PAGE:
Since then, the authorities have heightened vigilance at the time of Qingming in fear that protests might take place. The name of Zhao Ziyang has become taboo, not to be mentioned or talked about in public.

This year, Qingming falls on April 4. In the run-up, a number of web sites dedicated to mourn Zhao have emerged in cities such as Beijing, Shenyang, Hangzhou and Hefei, without being blocked by the "Internet police".

Netizens have been able to freely visit these websites and leave messages to mourn and praise Zhao. Even messages calling for the rehabilitation of Zhao and for political reform have not been deleted. Also, more and more people have begun to visit Zhao's native village in Huaxian in central Henan province, without being stopped by authorities, as before, according to Hong Kong media reports. [1]

In major Chinese Internet search engines, "Zhao Ziyang" is now not completely blocked (as of the end of last week, at least). On Baidu.com, China's largest search engine, if one keys in Zhao's name, over a million pages pop up, including many of his speeches, (although some are still blocked).

Many Chinese political analysts say this shows Beijing wants to test the water for pushing for more political liberalization. Their argument is that Zhao was a firm advocate for political reform, so a vindication of his verdict on a public consensus would make it easier to start political reforms.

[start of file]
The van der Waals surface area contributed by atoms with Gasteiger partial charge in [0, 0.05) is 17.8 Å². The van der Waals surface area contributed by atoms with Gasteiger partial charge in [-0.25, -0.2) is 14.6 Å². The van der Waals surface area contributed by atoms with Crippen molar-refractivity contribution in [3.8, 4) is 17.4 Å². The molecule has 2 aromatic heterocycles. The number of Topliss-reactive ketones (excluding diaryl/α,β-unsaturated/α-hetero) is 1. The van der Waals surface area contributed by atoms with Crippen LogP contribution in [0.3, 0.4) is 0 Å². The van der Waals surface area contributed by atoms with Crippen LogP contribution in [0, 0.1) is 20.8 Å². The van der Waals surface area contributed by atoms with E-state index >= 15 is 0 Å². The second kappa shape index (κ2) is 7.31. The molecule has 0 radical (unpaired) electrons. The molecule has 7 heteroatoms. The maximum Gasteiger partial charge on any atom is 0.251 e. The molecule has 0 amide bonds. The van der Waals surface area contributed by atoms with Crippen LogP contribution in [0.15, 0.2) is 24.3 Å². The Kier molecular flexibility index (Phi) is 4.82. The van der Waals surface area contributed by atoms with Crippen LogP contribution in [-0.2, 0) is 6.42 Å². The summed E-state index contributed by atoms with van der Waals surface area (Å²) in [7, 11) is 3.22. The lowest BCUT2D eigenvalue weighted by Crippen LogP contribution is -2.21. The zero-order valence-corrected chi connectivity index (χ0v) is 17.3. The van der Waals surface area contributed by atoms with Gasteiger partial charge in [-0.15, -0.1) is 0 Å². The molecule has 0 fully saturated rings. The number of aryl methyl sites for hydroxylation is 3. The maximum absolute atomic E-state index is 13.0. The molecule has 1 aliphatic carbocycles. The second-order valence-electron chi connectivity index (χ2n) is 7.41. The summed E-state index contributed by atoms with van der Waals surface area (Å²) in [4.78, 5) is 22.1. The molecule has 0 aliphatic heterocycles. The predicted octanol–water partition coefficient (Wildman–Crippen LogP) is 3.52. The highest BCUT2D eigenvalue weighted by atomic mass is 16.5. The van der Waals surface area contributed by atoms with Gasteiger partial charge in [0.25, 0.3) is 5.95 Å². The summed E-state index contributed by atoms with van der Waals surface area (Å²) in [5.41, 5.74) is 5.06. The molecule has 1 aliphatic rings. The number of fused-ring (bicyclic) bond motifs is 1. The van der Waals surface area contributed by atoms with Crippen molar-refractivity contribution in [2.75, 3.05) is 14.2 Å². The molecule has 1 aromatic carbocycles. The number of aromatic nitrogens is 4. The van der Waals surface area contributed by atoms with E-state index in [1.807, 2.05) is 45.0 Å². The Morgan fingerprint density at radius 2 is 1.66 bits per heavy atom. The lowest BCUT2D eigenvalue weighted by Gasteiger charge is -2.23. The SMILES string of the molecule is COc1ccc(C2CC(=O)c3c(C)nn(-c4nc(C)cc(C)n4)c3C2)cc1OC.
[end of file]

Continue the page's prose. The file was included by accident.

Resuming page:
But some other analysts warn not to over-interpret the relaxation, saying it is probably just timed for Qingming, though they fail to explain why in previous Qingming holidays there has been no such relaxation of control.

It is noted that the relaxation of control took place shortly after Wen reiterated that China needed not only economic reform but also political structural reform, especially reform of the leadership system of the CCP and the government.

Wen warned at a press conference on March 14, a day before the announcement of the removal of Bo, after the conclusion of the annual session of the National People's Congress, that "now reforms in China have come to a critical stage ... Without successful political reform, it's impossible for China to fully institute economic reform and the gains we have made in these areas may be lost, and new problems that popped up in Chinese society will not be fundamentally resolved, and such historical tragedies as the Cultural Revolution [1966-1976] may happen again in China."